Space Elevator Still At Ground Floor

Science Not FictionBy Stephen CassOct 22, 2008 2:31 AM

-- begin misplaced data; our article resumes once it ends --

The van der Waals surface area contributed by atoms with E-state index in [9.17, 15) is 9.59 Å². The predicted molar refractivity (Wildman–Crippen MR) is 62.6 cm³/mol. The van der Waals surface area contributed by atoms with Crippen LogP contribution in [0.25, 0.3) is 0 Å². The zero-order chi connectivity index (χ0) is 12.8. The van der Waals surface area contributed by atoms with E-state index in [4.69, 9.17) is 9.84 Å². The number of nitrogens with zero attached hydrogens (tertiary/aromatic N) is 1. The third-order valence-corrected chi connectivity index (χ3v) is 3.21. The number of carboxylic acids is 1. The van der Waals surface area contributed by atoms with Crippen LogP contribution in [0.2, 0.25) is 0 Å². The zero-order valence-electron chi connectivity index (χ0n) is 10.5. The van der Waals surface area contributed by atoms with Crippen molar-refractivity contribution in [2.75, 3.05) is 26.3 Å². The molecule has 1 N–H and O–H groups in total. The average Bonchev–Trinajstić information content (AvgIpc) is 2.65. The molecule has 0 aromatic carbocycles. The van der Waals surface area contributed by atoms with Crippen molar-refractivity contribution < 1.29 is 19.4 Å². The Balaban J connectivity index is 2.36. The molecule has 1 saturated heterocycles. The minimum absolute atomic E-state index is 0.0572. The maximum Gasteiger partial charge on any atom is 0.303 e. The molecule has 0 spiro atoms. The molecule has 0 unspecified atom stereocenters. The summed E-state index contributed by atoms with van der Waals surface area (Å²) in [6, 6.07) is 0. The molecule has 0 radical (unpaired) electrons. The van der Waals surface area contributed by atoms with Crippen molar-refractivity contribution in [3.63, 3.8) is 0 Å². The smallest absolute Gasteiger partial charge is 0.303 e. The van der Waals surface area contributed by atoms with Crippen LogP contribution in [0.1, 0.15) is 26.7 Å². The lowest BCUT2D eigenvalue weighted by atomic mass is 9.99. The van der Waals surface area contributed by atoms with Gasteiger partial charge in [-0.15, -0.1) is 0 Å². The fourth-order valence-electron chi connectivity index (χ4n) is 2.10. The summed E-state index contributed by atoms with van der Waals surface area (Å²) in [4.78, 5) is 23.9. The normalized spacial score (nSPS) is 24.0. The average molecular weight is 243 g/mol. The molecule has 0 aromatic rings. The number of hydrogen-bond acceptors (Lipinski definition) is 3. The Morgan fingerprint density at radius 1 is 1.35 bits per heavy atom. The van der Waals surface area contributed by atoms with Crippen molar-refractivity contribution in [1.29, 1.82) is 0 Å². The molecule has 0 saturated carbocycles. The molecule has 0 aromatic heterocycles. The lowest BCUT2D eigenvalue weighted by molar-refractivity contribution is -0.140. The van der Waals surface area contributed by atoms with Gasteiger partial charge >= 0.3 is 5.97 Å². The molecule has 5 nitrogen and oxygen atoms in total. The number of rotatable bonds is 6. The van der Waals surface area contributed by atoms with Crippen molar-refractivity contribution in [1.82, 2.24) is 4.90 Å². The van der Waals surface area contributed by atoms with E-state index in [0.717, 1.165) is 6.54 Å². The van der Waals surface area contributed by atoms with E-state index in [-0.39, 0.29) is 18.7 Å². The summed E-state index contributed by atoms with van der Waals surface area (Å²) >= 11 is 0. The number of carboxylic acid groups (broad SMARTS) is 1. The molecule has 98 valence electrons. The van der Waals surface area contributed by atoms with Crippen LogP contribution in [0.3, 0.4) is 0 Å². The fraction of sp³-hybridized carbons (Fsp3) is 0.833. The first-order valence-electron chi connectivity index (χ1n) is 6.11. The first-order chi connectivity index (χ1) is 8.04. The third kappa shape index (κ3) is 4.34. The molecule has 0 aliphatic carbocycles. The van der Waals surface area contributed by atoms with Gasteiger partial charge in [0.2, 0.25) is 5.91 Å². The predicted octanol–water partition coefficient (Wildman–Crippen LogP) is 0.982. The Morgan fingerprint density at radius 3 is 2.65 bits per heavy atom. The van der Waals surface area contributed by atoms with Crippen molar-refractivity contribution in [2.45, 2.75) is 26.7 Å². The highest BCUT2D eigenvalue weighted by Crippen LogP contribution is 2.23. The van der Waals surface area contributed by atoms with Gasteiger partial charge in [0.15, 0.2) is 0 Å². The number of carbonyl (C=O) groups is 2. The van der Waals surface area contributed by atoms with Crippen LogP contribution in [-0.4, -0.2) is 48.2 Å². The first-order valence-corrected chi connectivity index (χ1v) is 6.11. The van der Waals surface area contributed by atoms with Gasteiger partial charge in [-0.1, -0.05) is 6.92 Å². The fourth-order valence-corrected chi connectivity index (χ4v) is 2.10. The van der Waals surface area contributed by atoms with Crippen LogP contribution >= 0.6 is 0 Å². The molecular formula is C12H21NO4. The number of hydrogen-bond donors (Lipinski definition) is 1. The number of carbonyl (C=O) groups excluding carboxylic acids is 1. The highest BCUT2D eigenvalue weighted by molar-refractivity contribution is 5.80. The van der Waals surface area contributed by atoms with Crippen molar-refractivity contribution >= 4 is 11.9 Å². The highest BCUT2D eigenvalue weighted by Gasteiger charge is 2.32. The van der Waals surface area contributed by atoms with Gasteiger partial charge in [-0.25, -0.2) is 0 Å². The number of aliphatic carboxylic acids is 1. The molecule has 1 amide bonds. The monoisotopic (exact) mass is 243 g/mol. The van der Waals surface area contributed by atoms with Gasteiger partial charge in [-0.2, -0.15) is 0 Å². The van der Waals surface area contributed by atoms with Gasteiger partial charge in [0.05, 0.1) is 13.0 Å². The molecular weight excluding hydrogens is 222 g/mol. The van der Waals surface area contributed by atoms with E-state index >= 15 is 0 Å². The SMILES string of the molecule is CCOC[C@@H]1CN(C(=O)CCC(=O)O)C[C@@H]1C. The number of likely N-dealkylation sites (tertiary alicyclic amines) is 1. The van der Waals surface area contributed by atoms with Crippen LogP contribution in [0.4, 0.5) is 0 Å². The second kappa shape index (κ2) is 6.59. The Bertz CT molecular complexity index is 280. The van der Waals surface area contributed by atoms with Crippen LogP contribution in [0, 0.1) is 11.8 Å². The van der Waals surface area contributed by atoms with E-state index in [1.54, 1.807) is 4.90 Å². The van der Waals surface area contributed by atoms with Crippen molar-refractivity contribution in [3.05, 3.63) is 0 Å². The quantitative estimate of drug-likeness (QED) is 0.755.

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My colleague Eliza Strickland over on 80 Beats has a post about researchers who want to build a new world of out of buckypaper, a superstrong material that has applications ranging from an airplane construction material to lightweight display screens. There's some online buzz wondering if this material would be strong enough to make the space elevator a reality. If you haven't heard the term, a space elevator is a cable or ribbon that extends about 100,000 km into space from an anchor point on the equator. Glorified elevators car shuffle cargo and people in and out of orbit, eliminating all that mucking about with dangerous rockets and with the ability to move payloads for a minute fraction of the cost of current boosters. A space elevator could make a lot of big space projects -- like orbiting solar power plants -- suddenly very doable. The idea was first thought of over a century ago, and most notably popularized by Arthur C. Clarke's 1979 novel The Fountains of Paradise. In recent years, interest was renewed with a new (and much more practical) elevator design pioneered by Brad Edwards . The material used to build the cable/ribbon will have to be incredibly strong, and nothing even close currently exists: this is the primary technical obstacle to building the elevator. In Edwards' design, carbon nanotubes were tapped for the job (a choice that was loosely prefigured by Clarke's "pseudo diamond.") The theoretical strength of nanotubes is more than enough to do the job -- the problem is getting naotubes to cooperate in practice. They are difficult to make in long stretches, and while individually strong, tend to slip past each other, weakening the material Hence the excitment over the recent buckypaper announcement -- a real composite material that relies on carbon nanotubes for its strength. Unfortunately, the current strength is given as being about half that of IM7, the current leader in the composite world. By the end of next year they expect to match IM7. A back of the envelope calculation shows that at full IM7 strength, this buckypaper would have a tensile strength of about 56,000 kg/cm2. This is about 33 per cent stronger than steel wire, a pretty impressive feat in itself, but one that falls well short of the 1,300,000 kg/cm2 figure for a nanotube composite material that Edwards used as a baseline in his design. Still, it's a big step in the right direction, and we could be watching the factories start spinning space elevator cable sooner than we think Image from NASA

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